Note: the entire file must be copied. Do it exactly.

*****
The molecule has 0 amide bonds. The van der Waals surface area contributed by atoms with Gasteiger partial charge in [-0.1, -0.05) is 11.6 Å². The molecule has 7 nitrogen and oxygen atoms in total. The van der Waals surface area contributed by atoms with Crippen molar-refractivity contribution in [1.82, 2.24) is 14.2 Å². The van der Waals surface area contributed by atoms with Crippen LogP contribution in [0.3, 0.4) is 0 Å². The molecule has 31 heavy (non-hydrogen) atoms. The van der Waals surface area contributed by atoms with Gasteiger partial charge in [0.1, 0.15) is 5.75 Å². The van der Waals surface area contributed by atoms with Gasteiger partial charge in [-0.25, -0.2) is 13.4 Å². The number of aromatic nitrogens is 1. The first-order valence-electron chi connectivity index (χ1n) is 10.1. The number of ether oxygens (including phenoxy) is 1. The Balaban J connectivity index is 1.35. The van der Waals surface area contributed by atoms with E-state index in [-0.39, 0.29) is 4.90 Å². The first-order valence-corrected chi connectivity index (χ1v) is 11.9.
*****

The molecule has 0 amide bonds. The van der Waals surface area contributed by atoms with Gasteiger partial charge in [-0.1, -0.05) is 11.6 Å². The molecule has 7 nitrogen and oxygen atoms in total. The van der Waals surface area contributed by atoms with Crippen molar-refractivity contribution in [1.82, 2.24) is 14.2 Å². The van der Waals surface area contributed by atoms with Crippen LogP contribution in [0.3, 0.4) is 0 Å². The molecule has 31 heavy (non-hydrogen) atoms. The van der Waals surface area contributed by atoms with Gasteiger partial charge in [0.1, 0.15) is 5.75 Å². The van der Waals surface area contributed by atoms with Gasteiger partial charge in [-0.25, -0.2) is 13.4 Å². The number of aromatic nitrogens is 1. The first-order valence-electron chi connectivity index (χ1n) is 10.1. The number of ether oxygens (including phenoxy) is 1. The Balaban J connectivity index is 1.35. The van der Waals surface area contributed by atoms with E-state index in [-0.39, 0.29) is 4.90 Å². The first-order valence-corrected chi connectivity index (χ1v) is 11.9.